No Brainer Homemade Peanut Butter

Posted: under Family favorites, Homemade, Homemaking, Large family.
Tags: ,

Wholesome food for growing boys!

It was a memorable day.  My husband arrived at our home for lunch and I was assembling peanut butter sandwiches for our children.  I was three pounds down into a five pound container of Peter Pan peanut butter.  My husband walked in, saw what I was doing, and asked, “Are you trying to poison our children?”  What?!  “Haven’t you heard?  Peter Pan peanut butter has launched a massive recall for salmonella contamination!”  We whisked the container away to the office and pulled up the recall numbers on the computer.  Yep.  We had consumed most of a container of contaminated peanut butter.  Now we knew why, a week earlier, we all had , shall I say, “digestive distress”.

“We are not buying peanut butter anymore.  I want you to start making peanut butter again.”

Again.  That was the operative word.  I already knew how to make peanut butter.  When my husband was in medical school, I learned how to be a homemaker and how to make, basically, EVERYTHING from scratch.  I gardened extensively, made gallons and gallons of pickles, salsa, jams and jellies, ground wheat, baked all of our bread, bagels, pretzels, crackers, made yogurt and yogurt cheese, mayonnaise, you name it.  But my homemaking endeavors have been squeezed by the time pressures of homeschooling our rapidly expanding family.  Somethings I no longer have time to do.

But homemade peanut butter is a “no brainer”.  It requires little thought, little effort, and the reward is delicious peanut butter that actually TASTES like peanuts!

 

No Brainer Homemade Peanut Butter

1 food processor

1 large can of roasted cocktail peanuts  (avoid dry roasted, or else you will have to add oil)

Sugar or honey to taste

1.  Fit chopping blade into food processor.

2.  Fill 1/2 to 2/3 full with peanuts.

3.  Turn processor on, then cover your ears!  It will sound like a jet engine, or like teeth being sheared off of a gear.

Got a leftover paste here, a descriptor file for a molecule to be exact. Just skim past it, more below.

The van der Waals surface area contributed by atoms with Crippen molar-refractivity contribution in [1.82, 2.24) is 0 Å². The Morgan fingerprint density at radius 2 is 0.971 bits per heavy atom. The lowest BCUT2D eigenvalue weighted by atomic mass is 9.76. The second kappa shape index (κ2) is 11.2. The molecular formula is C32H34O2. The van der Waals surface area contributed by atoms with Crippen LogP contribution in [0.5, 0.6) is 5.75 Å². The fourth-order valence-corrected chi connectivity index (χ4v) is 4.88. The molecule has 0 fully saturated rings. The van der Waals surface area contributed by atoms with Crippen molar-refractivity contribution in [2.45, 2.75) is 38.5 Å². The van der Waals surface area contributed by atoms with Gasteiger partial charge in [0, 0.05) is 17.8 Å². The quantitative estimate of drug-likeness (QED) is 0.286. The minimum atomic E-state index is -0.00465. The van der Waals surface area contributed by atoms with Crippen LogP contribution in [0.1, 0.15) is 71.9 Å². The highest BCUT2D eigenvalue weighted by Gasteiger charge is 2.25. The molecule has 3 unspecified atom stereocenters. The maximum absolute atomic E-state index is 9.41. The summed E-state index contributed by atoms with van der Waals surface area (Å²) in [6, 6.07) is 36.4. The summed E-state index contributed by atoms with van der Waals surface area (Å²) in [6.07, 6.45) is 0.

4.  After 3 minutes, turn off the processor and let it cool for  a few minutes.

5.  Turn processor back on, and blend to desired consistency.

6.  Add sugar to taste.  For a 52 oz. can of peanuts, I use about 4 teaspoons.  I actually think it doesn’t require sugar, but adding sugar increased that “stick to the roof of your mouth” quality that my children prefer.

As you grind up the peanuts, the transformation is fascinating.  Big nuts become small chunks, which fracture into peanut dust.  Then, beginning at the bottom of the food processor, the dust seams to liquify.  There is a moment when you fear the contents will never blend, but then the friction of the chunks with the liquid causes this wave of peanut-butter-yumminess to blend the contents into peanut butter perfection.  It is hard to explain, but you will know it when you see it.  The point is this:  don’t give up when all the “butter” is on the bottom and the “chunks” are on the top.  Give the machine a rest, then let it finish the work.

I store the peanut butter in a plastic container in the refrigerator.  It improves the texture.  I do not worry about refrigerating it when I travel.  I have never had peanut butter turn rancid and I have never had the oil rise to the top (like you see with store-bought, fresh-ground peanut butter).

The salmonella/peanut butter contamination was five years ago.  I have been making homemade peanut butter ever since.  Once my family transitioned to fresh made, they grew to dislike the flavor of manufactured peanut butter, which is little more than peanut-flavored shortening.

Now isn’t that easy?

 

Comments (4) Nov 01 2012